The Genuine "Glasgow Effect"
Much has been made of Dundee lecturer Ellie Harrison’s Art Project the “Glasgow Effect”, in which Harrison after being given a £15,000 pounds grant by Creative Scotland, vowed to work and live within the Greater Glasgow area for an entire year.
Promoting self sustainability, a web page explaining the project stated, “The Glasgow Effect is a year long action research project/ durational performance, for which Ellie Harrison will not travel outside Greater Glasgow for a whole year (except in the event of the ill health/death of a close relative or friend).”
At GlasgowLiving we’re not here to promote or demote the legitimacy of an art project, but it seems that some of the negativity surrounding the project is extreme. Especially considering the year long art project has barely begun.
Answer this question, would any of the people who were quick to criticise the project, reject Creative Scotland, if they came knocking on their door with a similar offer? Probably not.
Something we couldn’t help but notice during the verbal free for all, in the days following the announcement was a severe lack of discussion about a similarly titled study, with (in our opinion) far more far reaching gravitas…The study of the genuine “Glasgow Effect”.
For anyone unbeknown to the subject, Ellie Harrison, wasn’t the first person the coin the term “The Glasgow Effect”, that moniker befell Michael Marmot of the World Health Organisation, however the original study was not about “self sustainability in the city” and did not offer grants, instead the study questioned why Glasgow’s population seems to die at an earlier age than any other identical de-industrialised city in the UK.
The Economist referred to it as a malign vapour that rises from the Clyde and settles in the lungs of sleeping Glaswegians. It is also commonly known as “The Glasgow Effect”.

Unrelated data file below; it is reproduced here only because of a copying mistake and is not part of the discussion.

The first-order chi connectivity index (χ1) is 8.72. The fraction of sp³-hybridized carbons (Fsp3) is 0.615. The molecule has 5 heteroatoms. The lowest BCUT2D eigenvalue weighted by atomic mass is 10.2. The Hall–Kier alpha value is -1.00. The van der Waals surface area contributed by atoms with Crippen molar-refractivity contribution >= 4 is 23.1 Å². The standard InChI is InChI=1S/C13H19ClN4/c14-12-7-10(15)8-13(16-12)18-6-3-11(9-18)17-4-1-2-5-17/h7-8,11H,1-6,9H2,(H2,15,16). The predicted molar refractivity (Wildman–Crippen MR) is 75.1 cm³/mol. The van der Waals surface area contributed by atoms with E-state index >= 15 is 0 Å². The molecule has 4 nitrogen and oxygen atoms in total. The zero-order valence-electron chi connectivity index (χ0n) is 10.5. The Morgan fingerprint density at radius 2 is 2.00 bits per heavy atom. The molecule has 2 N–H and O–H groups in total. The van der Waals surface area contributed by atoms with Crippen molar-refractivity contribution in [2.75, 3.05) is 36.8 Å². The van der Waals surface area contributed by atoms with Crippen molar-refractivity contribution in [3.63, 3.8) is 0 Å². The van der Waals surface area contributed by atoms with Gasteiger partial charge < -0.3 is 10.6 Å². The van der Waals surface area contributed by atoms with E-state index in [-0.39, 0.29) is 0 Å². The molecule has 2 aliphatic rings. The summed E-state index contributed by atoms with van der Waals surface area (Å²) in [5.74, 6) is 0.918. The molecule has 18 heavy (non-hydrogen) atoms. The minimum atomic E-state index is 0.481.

In 2010, two years after an earlier study had highlighted some pretty grim statistics surrounding the health inequalities of Glasgow’s citizens. The World Health Organisation (WHO) published a study suggesting there was more to Glasgow’s health problems than simply social deprivation and poor diets.
The WHO revealed that equally deprived cities in the UK did not face the same health crisis as Glaswegians. The study found people living in Calton had lower life expectancy (54 years) and poorer health than people living in equally deprived areas of other cities in the UK.
Michael Marmot, one of the authors of the WHO’s study, coined the discovery “The Glasgow Effect”.
In comparison to other de-industrialised cities in the UK (Manchester, Liverpool, Birmingham etc), premature deaths in Glasgow were found to be almost 30% per cent higher than anywhere else.
Sir Harry Burns, Chief Medical Officer in 2010 said while speaking to the World Health Organization that Glasgow’s health issues seemed to extend further than physical issues, it was surmised that Glasgow’s sociological issues could also be psychological.
He said “They are a psycho-social problem that will not be fixed by targeting conventional risk behaviours alone. The answers lie in repairing a fragmented society where many people feel they do not have control of their lives.”
This suggests that excessive stress and worry can take the form of physical illness. The term for this condition is known as somatisation, and disorders of this kind usually take the form of long term illness, whilst also resulting in increased evidence of anxiety or depression.
The NHS carried out studies and recorded hundreds of incidents relating to the disorder.
In 2004 the Glasgow Centre for Population and Health (GCPH) found that chronically activated stress responses, especially in children, affects the structure of the frontal lobe of the brain, which can result in a physical reaction to stress.